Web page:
And so, at this point, since the original scene had been basically castrated, Salieri's spiteful repose of jealousy as a sick old man means absolutely nothing, for we still cut back to the "That's when I knew: the creature had had her " moment of anger and rage. And this was really, truly the first time Salieri loathed Mozart, in person, beyond rabid daydreams and bitter mental schemes... Meanwhile, other "alterations," including additional characters, and more insight into the partying artisans that storm the film's 11th hour, including Simon Callow's con artist making comedies of Mozart's plays in the "downtown" theater, without any pay... This side-story was most likely meant to be left ambiguous for the two true leads (and that loud knocking door) to shine much brighter otherwise, and the whole DIRECTOR'S CUT is just too much to get into, frankly. But thankfully we found the old annoying Snap Case Flipper DVD... which will do until someone's head screws on the right way, and then we can all have our favorite version remastered... Is that Okay?

Top of his Game
"I can't rewrite what's perfect," Hulce's intense Mozart tells a sneaky Salieri at one point. And Milos should have taken note; or when he accepted the award for Best Director after watching the Best Actor before hearing they also won Best Picture. What does he want, AN EVEN BETTER PICTURE award next? Well he ain't getting it...

Shame!
In fact, let's take the old gold statue away till his semi-retired ass behaves, and the true fans are given the version that meant something all along. In fact, it meant everything. For there used to be a movie called AMADEUS, and it was downright amazing, especially if you were lucky to be either wisely old and/or feverishly young enough to view it the way it was supposed to be seen: without a really bad case of Monday Morning Quarterbacking.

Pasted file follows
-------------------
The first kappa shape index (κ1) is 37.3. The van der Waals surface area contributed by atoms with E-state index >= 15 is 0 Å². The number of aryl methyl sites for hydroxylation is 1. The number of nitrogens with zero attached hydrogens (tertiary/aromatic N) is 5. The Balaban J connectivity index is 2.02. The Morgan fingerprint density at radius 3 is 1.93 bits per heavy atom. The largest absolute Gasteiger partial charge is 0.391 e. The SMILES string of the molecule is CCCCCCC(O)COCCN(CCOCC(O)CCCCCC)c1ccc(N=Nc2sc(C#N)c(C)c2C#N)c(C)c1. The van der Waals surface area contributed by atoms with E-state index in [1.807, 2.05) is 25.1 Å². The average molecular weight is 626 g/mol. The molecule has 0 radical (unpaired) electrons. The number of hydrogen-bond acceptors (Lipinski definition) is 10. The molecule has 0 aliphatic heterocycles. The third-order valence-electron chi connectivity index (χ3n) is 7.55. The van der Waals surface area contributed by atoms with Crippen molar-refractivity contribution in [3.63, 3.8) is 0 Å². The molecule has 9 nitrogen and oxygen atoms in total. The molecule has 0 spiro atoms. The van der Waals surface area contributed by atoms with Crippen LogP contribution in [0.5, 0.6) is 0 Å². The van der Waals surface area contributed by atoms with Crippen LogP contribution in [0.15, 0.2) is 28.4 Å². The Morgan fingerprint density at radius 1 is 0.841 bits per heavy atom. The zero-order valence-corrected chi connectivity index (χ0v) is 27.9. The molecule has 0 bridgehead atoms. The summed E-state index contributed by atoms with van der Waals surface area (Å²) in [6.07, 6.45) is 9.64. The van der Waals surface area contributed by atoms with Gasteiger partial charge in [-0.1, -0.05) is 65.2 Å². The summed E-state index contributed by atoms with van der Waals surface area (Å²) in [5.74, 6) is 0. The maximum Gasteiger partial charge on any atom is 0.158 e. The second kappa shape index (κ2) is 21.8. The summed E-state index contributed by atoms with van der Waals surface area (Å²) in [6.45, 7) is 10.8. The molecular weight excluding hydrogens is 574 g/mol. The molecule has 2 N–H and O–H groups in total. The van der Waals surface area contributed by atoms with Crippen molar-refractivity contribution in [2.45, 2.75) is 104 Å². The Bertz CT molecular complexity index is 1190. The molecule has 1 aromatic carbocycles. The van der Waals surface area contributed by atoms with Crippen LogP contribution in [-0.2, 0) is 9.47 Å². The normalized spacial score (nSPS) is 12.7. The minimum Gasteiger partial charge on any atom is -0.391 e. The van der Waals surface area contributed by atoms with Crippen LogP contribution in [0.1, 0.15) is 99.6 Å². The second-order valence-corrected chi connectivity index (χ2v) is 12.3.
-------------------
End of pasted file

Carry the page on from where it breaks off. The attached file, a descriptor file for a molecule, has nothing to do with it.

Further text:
AMADEUS RATING ORIGINAL: *****
ADDITIONAL TRIVIA: Another Director's Cut to stay clear from, other than all the George Lucas original trilogy crap, which is actually easier to take than something like AMADEUS being from a galaxy far, far away is Francis Ford Coppola's APOCALYPSE NOW REDUX in which Robert Duvall's bad-ass character's turned into a clown, and a scene, towards the end where everything is surreal, right before the Brando ordeal, the ship's survived crew has lunch with Frenchman wearing Alligator shirts. But... Coppola puts the REDUX along with the original, although he should not have changed it at all. If only they followed Scorsese's lead when he said something about films representing the time they were made, and just don't mess with them anyway.